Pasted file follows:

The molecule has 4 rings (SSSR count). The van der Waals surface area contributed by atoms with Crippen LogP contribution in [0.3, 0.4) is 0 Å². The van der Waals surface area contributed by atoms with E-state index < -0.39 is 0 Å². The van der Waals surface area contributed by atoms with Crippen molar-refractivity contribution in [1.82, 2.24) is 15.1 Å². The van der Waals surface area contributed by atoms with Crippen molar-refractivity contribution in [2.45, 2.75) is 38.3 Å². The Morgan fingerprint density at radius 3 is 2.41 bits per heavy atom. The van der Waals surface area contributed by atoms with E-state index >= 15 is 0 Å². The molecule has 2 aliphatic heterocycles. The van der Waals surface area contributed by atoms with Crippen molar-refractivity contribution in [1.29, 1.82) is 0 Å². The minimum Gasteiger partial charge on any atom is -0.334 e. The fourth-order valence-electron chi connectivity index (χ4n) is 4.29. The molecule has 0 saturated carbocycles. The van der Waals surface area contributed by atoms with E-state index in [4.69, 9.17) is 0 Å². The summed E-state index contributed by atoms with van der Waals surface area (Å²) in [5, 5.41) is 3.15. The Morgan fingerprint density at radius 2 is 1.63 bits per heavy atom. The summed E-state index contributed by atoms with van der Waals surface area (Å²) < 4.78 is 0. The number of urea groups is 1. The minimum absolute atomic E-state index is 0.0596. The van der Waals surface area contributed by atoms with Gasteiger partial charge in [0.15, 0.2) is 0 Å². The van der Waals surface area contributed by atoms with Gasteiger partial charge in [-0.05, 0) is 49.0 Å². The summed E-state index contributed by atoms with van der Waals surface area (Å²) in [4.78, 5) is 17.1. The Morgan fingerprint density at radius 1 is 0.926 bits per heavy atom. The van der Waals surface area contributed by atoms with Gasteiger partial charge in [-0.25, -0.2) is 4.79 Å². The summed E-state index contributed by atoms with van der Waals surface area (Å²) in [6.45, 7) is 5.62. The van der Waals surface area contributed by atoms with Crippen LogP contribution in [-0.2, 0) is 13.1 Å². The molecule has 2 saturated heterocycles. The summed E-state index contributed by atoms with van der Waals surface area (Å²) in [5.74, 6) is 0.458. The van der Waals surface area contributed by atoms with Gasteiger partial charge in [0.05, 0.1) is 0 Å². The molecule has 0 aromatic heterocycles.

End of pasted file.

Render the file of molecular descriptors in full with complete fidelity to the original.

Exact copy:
The molecule has 4 rings (SSSR count). The van der Waals surface area contributed by atoms with Crippen LogP contribution in [0.3, 0.4) is 0 Å². The van der Waals surface area contributed by atoms with E-state index < -0.39 is 0 Å². The van der Waals surface area contributed by atoms with Crippen molar-refractivity contribution in [1.82, 2.24) is 15.1 Å². The van der Waals surface area contributed by atoms with Crippen molar-refractivity contribution in [2.45, 2.75) is 38.3 Å². The Morgan fingerprint density at radius 3 is 2.41 bits per heavy atom. The van der Waals surface area contributed by atoms with E-state index >= 15 is 0 Å². The molecule has 2 aliphatic heterocycles. The van der Waals surface area contributed by atoms with Crippen molar-refractivity contribution in [1.29, 1.82) is 0 Å². The minimum Gasteiger partial charge on any atom is -0.334 e. The fourth-order valence-electron chi connectivity index (χ4n) is 4.29. The molecule has 0 saturated carbocycles. The van der Waals surface area contributed by atoms with E-state index in [4.69, 9.17) is 0 Å². The summed E-state index contributed by atoms with van der Waals surface area (Å²) in [5, 5.41) is 3.15. The Morgan fingerprint density at radius 2 is 1.63 bits per heavy atom. The summed E-state index contributed by atoms with van der Waals surface area (Å²) < 4.78 is 0. The number of urea groups is 1. The minimum absolute atomic E-state index is 0.0596. The van der Waals surface area contributed by atoms with Gasteiger partial charge in [0.15, 0.2) is 0 Å². The van der Waals surface area contributed by atoms with Gasteiger partial charge in [-0.05, 0) is 49.0 Å². The summed E-state index contributed by atoms with van der Waals surface area (Å²) in [4.78, 5) is 17.1. The Morgan fingerprint density at radius 1 is 0.926 bits per heavy atom. The van der Waals surface area contributed by atoms with Gasteiger partial charge in [-0.25, -0.2) is 4.79 Å². The summed E-state index contributed by atoms with van der Waals surface area (Å²) in [6.45, 7) is 5.62. The van der Waals surface area contributed by atoms with Crippen LogP contribution in [-0.2, 0) is 13.1 Å². The molecule has 2 saturated heterocycles. The summed E-state index contributed by atoms with van der Waals surface area (Å²) in [5.74, 6) is 0.458. The van der Waals surface area contributed by atoms with Gasteiger partial charge in [0.05, 0.1) is 0 Å². The molecule has 0 aromatic heterocycles.